More than 10,000 gallons.
That’s how much water the average University of Wisconsin student comes into contact with in a day.
This figure may seem unbelievable, but think about it. Each day, students wake up, hop in the shower, throw on their shirt and jeans, guzzle a cup of coffee, down a bowl of cereal, load their textbooks and laptop in their backpacks and get on their way to class.
Across the globe, the issue of water scarcity is a growing concern. Last summer, states along the West Coast saw a serious shortage.
But it hits close to home for Wisconsin residents too. In recent years, concerns arose about the drawdown rates—places where water levels drop due to pumping—in Madison’s aquifer, Amy Barrilleaux, Madison Water Utility spokesperson, said.
Margaret Weathers is a junior at UW studying mechanical engineering. She said she was shocked when she saw the figure. So she laid out her daily routine and we lined up her habits with figures from water use study and several other online accessible resources.
As soon as she gets up, she brushes her teeth and takes a shower.
The Orange County Water District website said teeth-brushing uses about two gallons, showering takes 12 gallons and flushing the toilet requires four to seven gallons.
But that’s still direct use, which doesn’t even begin to break the surface on water usage.
Barrilleaux said the average Madisonian uses about 68.5 gallons daily, a drop from 73 gallons in the mid-2000s. She said about a third of this total comes from outdoor water use through sprinkler systems. Toilets alone contribute 28 percent of water use, she said.
Next, Margaret gets dressed. Typically, she’ll just wear jeans, a t-shirt and a pair of leather Sperry boat shoes. Producing only one item of clothing takes a lot of water to produce.
A study produced by Arjen Hoekstra and Mesfin Mekonnen, two researchers at the University of Twente in the Netherlands, analyzed the “water footprint” concept. At a national scale, a water footprint is defined as “the total volume of freshwater that is used to produce the goods and services consumed by people of that nation.”
Researchers broke down consumption into “water leaving and entering the country.” Those figures detail consumptive use and wastewater production.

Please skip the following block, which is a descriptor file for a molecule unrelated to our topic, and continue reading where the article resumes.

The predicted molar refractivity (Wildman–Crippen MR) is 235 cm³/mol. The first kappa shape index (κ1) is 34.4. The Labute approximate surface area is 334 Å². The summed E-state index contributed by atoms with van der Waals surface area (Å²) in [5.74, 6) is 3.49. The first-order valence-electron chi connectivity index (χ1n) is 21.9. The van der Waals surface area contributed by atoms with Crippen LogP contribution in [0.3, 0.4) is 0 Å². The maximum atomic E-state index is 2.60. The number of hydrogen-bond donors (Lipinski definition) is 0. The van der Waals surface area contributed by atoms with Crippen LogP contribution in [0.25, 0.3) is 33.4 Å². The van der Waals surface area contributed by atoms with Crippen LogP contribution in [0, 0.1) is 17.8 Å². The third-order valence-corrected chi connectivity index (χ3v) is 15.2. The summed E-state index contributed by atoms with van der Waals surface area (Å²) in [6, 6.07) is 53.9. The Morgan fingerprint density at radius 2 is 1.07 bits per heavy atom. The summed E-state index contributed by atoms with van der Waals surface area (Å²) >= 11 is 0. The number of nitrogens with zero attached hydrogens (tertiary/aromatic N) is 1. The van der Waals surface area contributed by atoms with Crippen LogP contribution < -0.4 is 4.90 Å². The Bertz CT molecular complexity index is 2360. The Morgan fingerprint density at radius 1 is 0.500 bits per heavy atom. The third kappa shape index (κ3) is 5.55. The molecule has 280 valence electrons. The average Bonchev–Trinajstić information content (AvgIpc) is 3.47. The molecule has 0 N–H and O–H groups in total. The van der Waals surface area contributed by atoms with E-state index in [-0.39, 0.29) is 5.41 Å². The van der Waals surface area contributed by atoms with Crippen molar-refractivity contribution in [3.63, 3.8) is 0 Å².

The study links the idea of water footprints to the concept of virtual water.
Virtual water is the amount of water it takes to transport and produce the products people buy to maintain the habits they exhibit in their daily lives, Professor Marc Anderson, a UW environmental chemistry professor, said.
Anderson said one pair of Levi’s equals 3,000 gallons of water.
And that’s just one pair of jeans.
Weathers, said she owns about five pairs of jeans total.
When shown the figures she said, “That’s nuts! We should all go naked.”
While Margaret’s idea may not be feasible in subzero temperatures of Wisconsin winters, the numbers don’t lie.
The previously cited study noted producing a cotton T-shirt uses 500 gallons of water. Making a pair of leather loafers took 2,000 gallons.
Next, she makes herself some breakfast. If she’s in a hurry, she’ll just make some coffee and toast.
According to the study, one cup of coffee had a virtual water content of 36 gallons—think about how much water is required to maintain bean fields. And two slices of bread required 20 gallons—wheat production and shipment.
After she’s finished eating, she packs her backpack. She uses her laptop to take notes and each of classes has at least one required textbook.
Anderson also mentioned the concept of Water-Energy Nexus recently address by the U.S. Department of Energy. This concept applies to the relationship between water and the generation of electricity.
According to an article from the National Geographic, the average American uses about 671 gallons of water a day through use of electricity. They also calculated that if someone spends $1,500 per year on electronics, they’ll use 21 gallons of water per day. That’s the price of a MacBook Pro with Retina Display, according to the Apple website.
One sheet of paper takes 2.5 gallons of water to make, according to information from the OCWD. Margaret said her thermodynamics book has 995 pages. Under those calculations 2,500 gallons of water were used to make her textbook.
Margaret has a break between most of her classes and sometimes stops at The Sett to grab a burger, which takes about 634 gallons of water to produce, according to the study.
But let’s break that down.
Take, for example, the study’s analysis of beef production. At an industrial farm, the average cow produces about 440 pounds of beef once slaughtered. Each cow lives for three years reaching that point. In that time, it eats about 2,800 pounds of grains, 16,000 pounds of roughages through grazing. In addition, a cow consumes 6,340 gallons of water and requires about 1,800 gallons in servicing purposes. The total amount of water used to produce its feed alone is nearly 4,000,000 gallons of water.
These figures only skim the surface. Think about the packaging food comes in and where clothes are made—almost all Margaret’s clothes were made in China, she said. How much water does it take to make the mattresses people sleep on? Or all the buildings on campus?
So, if the “virtual” UW student goes to class fully clothed, eats three square meals, showers, does daily chores, finishes their homework and takes personal hygiene seriously, their water footprint could easily surpass 10,000 gallons in one day.
Now, multiply it by 42,000, the number of students attending UW or take it a step further and multiply that on a yearly basis.
And if everyone lived like a UW student or at least like Margaret Weathers, multiply that by the population in the entire world.